Hats Off To Broad City For Not Making Abbi's Coming Out A Thing

Photo: Courtesy of Comedy Central.
Warning: Spoilers for Broad City season 5 are ahead.
The fifth episode of Broad City's final season changed things for Abbi in a major way — one that actually mirrors her own life. Both she and her character Abbi Abrams date men and women, something she revealed rather nonchalantly during a recent interview. And much like Jacobson IRL, Abbi's own coming out on Broad City was quiet and understated.
The scene, while technically full of new information for viewers, simply felt like Abbi has always been this way (which, she has, because that's how sexuality works). The only thing that changed was that she was presented with an opportunity to explore that truth about herself.
Of course, the way the opportunity arises is, in Broad City fashion, not so nonchalant: Abbi falls and hits her face at a fancy art world party and winds up in the hospital. Fortunately, she's being taken care of by a "hot doctor" who just happens to be a woman. The doctor asks if Abbi's girlfriend was the one who brought her in. "No, I don't have a boyfriend… or, or a girlfriend," Abbi responds. You can see in that second of hesitation that Abbi is maybe realizing something about herself and her sexuality, but it's mostly a private moment just for her.
The episode doesn't have any giant coming out moments after that.
Even when Abbi later tells Ilana about what happened the hospital, she doesn't declare anything about herself or make some big speech. She simply mentions that she asked the doctor out after she realized "the only reason I wasn't automatically asking them out was because she was a woman."
Even better is the way Abbi's BFF responds to the casual reveal. Ilana apparently feels a bit left out but, to her credit, doesn't ask any offensive questions like, "Wait, you're gay now?" or something about why Abbi had chosen to explore that route with the doctor and not with Ilana, who has quite obviously been halfway pining for Abbi throughout the series. Ms. Wexler very clearly doesn't like sharing Abbi's time or attention (evidenced by her pout during this scene), but she doesn't make the moment about anything else other than supporting Abbi, respecting Abbi's privacy enough not to pry, and just letting Abbi leave the conversation where she wants.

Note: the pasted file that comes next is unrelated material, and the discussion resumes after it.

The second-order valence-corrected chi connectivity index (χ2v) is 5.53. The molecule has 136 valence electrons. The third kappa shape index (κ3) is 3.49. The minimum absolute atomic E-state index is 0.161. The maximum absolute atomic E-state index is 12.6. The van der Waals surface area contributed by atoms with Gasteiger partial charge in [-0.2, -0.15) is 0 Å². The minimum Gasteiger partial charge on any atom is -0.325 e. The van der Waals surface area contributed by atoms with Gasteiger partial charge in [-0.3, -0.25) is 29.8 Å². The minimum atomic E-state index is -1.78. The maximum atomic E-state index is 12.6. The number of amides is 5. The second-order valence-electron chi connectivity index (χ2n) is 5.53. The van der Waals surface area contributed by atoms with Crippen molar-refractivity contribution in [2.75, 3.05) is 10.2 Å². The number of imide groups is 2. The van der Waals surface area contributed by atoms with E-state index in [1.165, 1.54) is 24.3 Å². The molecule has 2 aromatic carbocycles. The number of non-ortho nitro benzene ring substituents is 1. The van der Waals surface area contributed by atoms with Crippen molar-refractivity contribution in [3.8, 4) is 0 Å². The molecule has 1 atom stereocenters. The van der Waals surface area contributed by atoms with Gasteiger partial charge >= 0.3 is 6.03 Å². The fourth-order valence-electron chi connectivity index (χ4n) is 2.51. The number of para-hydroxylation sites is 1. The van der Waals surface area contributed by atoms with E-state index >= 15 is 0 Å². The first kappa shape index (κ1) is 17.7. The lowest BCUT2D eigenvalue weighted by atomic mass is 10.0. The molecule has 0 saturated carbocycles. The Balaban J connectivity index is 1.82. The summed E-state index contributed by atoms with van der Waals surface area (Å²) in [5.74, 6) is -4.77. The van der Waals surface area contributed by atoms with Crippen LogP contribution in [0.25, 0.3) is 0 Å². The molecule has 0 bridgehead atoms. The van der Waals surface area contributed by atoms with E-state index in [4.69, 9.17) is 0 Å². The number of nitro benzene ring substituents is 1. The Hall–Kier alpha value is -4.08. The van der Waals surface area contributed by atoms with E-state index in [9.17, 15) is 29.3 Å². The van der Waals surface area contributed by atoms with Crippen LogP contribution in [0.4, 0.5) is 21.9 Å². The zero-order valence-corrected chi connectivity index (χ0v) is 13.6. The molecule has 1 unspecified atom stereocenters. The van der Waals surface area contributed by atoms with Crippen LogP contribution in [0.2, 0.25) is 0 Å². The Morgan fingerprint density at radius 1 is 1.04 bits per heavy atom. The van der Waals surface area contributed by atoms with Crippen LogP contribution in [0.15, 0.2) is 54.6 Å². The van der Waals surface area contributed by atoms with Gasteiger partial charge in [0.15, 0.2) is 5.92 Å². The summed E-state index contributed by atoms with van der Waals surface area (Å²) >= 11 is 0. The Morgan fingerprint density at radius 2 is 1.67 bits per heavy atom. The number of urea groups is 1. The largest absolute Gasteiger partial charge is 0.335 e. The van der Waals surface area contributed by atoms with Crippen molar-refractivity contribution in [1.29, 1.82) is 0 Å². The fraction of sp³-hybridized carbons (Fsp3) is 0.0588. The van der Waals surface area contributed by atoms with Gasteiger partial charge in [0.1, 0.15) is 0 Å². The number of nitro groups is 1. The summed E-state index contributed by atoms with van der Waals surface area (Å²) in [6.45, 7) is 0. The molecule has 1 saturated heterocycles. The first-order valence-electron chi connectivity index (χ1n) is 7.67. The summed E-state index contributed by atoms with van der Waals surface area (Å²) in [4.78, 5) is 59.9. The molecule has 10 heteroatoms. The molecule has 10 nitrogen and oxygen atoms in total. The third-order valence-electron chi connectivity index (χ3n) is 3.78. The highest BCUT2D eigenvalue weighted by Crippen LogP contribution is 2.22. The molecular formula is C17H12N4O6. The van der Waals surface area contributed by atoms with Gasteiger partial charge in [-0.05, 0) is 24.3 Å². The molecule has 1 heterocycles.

This quiet coming out is pretty similar to how Jacobson herself came out to the public in a 2018 Vanity Fair interview. "I kind of go both ways; I date men and women,” she casually mentioned. And after further writing about her sexuality in her book I Might Regret This, she told the New York Times that she felt inspired to write such a storyline for the show's version of Abbi. "Abbi’s not the fumbling idiot we’re used to seeing, trying to ask someone out. It feels more real," Jacobson said of the scene with the doctor. "She knows how to ask somebody out, and she wants to. It’s fun to see that."
Ilana Glazer, who plays Ilana (duh) on the series, praised the coming out moment as "completely sincere" in the same NYT interview. And that's exactly how it feels. The fact that Abbi also dates women is just who she is, so rather than offer some big very special episode moment, Broad City is simply allowing the audience to see that side of her.
That's it.
While loud, big, attention-grabbing coming out scenes also have their place on television and in media, good representation — for any group — means having a range experiences accounted for. For this character (and the real woman behind her), a quiet coming out is way more representative of her experience than anything else would be. The show stayed true to Abbi by letting her have her moment quietly, and mostly inside her own head. As a result, viewers mostly see the confidence with which she begins to explore this side of herself: That she simply asked the doctor out, and they set a date to meet up. As this story develops on Broad City, viewers will get to understand this part of Abbi even more, but all that really matters is that Abbi seems to understand it herself, and that she now has the space to be who she's clearly always been.

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